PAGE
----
Sunday, 20 September, 2020

Planning with Grassroots Media


In April, I had the pleasure of presenting with fellow urbanists and writers at the 2015 National Planning Conference in Seattle. Our panel, “Planning with Grassroots Media”, sought to enlighten city planners on how local blogs and neighborhood websites can greatly improve planning processes and boost public participation. The audience was spilling out the door and we had some great questions, so the presentation and audio recording are now being made available in this post.

Listen to just the audio or view it with our slideshow on YouTube.

iTunes | RSS Feed | Download (right click and “save as…”) | Stream below

You can also download the slideshow here (PDF).

My fellow panelists were: Nick Welch, planner at the Seattle Department of Planning and Development; Owen Pickford, Executive Director of The Urbanist; and Josh Feit, founding editor of Publicola. I discussed how planners can start their blogs for the benefit of their own careers and their community. Nick shared local examples of grassroots media benefiting local projects, including the University District upzone and the movement for a light rail station at NE 130th Street. Owen described grassroots media as the bridge between lay people and experts, and why planners should get involved. And Josh discussed the differences between how the mainstream media and grassroots media report on nerdy planning issues.

Thanks to Owen for quickly getting on board with my proposal last year, and to Nick and Josh for joining us with such short notice but continued interest. By sharing our presentation with those who weren’t able to make it to the conference we hope we can develop the conversation on grassroots media and the evolving nature of public participation in city planning.

From left to right: Nick, Owen, and Josh. Photo by the author.

2015 Seattle City Council Election, District 4: Abel Pacheco Interview


Article Note: The Urbanist is publishing a series of interviews with a selection of 2015 Seattle City Council candidates. In June, we will release our endorsements.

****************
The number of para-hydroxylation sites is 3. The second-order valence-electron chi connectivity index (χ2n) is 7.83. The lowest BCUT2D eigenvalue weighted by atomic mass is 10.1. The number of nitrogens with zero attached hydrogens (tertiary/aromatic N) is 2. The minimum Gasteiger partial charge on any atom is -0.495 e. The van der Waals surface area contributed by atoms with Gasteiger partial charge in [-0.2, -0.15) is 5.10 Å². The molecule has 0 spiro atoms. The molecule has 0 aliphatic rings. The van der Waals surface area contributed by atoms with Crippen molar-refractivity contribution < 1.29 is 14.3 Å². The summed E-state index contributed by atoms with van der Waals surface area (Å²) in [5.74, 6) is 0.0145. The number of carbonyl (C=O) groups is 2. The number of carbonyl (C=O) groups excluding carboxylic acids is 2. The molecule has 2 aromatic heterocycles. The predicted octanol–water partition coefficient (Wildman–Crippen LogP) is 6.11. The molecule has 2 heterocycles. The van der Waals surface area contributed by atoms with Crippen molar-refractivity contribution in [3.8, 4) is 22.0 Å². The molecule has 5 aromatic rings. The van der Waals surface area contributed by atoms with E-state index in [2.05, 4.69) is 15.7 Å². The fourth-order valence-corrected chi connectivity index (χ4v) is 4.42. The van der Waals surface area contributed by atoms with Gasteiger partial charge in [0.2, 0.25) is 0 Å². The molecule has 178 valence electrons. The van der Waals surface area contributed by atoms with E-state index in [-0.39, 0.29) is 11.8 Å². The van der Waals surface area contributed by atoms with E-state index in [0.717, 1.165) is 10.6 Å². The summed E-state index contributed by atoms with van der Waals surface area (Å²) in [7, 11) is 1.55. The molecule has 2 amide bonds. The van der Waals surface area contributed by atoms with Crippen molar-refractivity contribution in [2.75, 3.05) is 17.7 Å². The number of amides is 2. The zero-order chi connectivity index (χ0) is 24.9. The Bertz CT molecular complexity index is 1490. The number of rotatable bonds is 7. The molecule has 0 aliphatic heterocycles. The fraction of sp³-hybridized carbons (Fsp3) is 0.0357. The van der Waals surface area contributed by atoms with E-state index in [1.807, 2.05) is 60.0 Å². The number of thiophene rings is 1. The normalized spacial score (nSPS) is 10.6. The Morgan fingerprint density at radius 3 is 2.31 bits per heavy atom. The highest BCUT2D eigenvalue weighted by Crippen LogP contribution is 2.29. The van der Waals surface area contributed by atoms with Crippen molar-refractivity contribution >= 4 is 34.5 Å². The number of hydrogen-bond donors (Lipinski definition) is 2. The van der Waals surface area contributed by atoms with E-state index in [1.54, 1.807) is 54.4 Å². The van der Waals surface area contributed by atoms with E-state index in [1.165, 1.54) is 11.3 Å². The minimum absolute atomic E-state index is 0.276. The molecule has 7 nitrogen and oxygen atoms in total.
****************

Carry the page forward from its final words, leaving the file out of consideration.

Abel Pacheco (aged 28) is one of the two youngest candidates running for Seattle City Council with hopes of capturing a position in the newly formed District 4. Pacheco originally grew up in California, but found himself in Seattle to pursue his educational aspirations in public administration at the Evans School of Public Affairs. He has very strong ties in District 4 having previously served on the Wallingford Community Council and the U-District Partnership (he still is an active member for both organizations). He now works in higher education as Assistant Director for External Affairs at the University of Washington and Adjunct Professor for North and Central Seattle Colleges.

Pacheco boasts a platform focused on housing, public safety, and innovative technology issues to improve our infrastructure like transit and broadband. As a person of color, he understands the challenges that people face when it comes to policing. He wants to improve partnerships to drive better outcomes. He also thinks that the key to success in government is harnessing technology. He wants to help the City find ways to implement technology so that departments become even more responsive, smarter, and reinvent how infrastructure is used. On housing, Pacheco can identify with those struggling to find affordable housing. Since moving to Seattle, he’s been a mother-in-law renter; he wants to find solutions so that more Seattleites can attain quality, affordable housing options.

Council District No. 4
Council District No. 4

What would you do to make housing affordable for everyone in Seattle?

Pacheco’s take on housing affordability is mostly centered on planning and transportation. He looks toward neighborhoods as an opportunity to support growth. Pacheco wants to work with them to meet their goals, but with a renewed spirit of charity by the City. He thinks that the City should put tools in front of them to help them determine what approaches to use. Pacheco mentioned changing zoning (including single-family areas where warranted), changing regulation around allowing accessory dwelling units, and modifying development regulations as examples of this. Pacheco also reflected on past planning efforts in neighborhoods as somewhat prefunctory; going forward, he wants a more collegial planning process that hears the desires of local resdients.

Pacheco placed an emphasis on people living where they work and supporting public transportation. He wants to focus on getting people to live closer to where they work, but also thinks that good transit goes hand-in-hand with new urban development. Going further, he suggested that new development is a much better fit when located in transit-rich areas. At the same time, the availability of high quality transit can get people to work and elsewhere very effectively.

How does planning, transit policy, and development affect racial, social, and economic inequalities in our city? What policies and efforts can we make to combat these inequalities?

Pacheco jumped right in and said that Seattle is leading the way on wage equity. He noted that a $15 per hour minimum represents a huge step forward. Increasing wage for low-income earners could really help them up, but only if the city can get housing affordability and transit right. He’s deeply concerned about current trend of rising costs for housing and transportation. Pacheco thinks these are still serious liabilities that need to be tackled by the City to ensure the success of the new minimum wage rules.